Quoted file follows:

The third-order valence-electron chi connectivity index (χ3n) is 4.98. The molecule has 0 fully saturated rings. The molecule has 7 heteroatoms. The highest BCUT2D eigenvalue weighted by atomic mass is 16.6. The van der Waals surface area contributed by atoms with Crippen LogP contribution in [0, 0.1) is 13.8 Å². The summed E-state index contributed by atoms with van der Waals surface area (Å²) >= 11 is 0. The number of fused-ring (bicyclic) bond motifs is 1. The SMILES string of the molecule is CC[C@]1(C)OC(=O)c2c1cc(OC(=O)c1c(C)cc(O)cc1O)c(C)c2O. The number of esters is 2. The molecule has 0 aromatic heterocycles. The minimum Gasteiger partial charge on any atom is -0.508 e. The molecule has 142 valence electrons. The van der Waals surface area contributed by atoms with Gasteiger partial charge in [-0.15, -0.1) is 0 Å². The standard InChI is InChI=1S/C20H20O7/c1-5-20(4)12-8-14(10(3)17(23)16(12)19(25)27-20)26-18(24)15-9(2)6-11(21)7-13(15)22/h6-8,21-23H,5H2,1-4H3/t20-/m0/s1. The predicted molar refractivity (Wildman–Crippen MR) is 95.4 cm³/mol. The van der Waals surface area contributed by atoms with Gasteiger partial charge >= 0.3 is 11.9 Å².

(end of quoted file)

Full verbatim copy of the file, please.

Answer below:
The third-order valence-electron chi connectivity index (χ3n) is 4.98. The molecule has 0 fully saturated rings. The molecule has 7 heteroatoms. The highest BCUT2D eigenvalue weighted by atomic mass is 16.6. The van der Waals surface area contributed by atoms with Crippen LogP contribution in [0, 0.1) is 13.8 Å². The summed E-state index contributed by atoms with van der Waals surface area (Å²) >= 11 is 0. The number of fused-ring (bicyclic) bond motifs is 1. The SMILES string of the molecule is CC[C@]1(C)OC(=O)c2c1cc(OC(=O)c1c(C)cc(O)cc1O)c(C)c2O. The number of esters is 2. The molecule has 0 aromatic heterocycles. The minimum Gasteiger partial charge on any atom is -0.508 e. The molecule has 142 valence electrons. The van der Waals surface area contributed by atoms with Gasteiger partial charge in [-0.15, -0.1) is 0 Å². The standard InChI is InChI=1S/C20H20O7/c1-5-20(4)12-8-14(10(3)17(23)16(12)19(25)27-20)26-18(24)15-9(2)6-11(21)7-13(15)22/h6-8,21-23H,5H2,1-4H3/t20-/m0/s1. The predicted molar refractivity (Wildman–Crippen MR) is 95.4 cm³/mol. The van der Waals surface area contributed by atoms with Gasteiger partial charge >= 0.3 is 11.9 Å².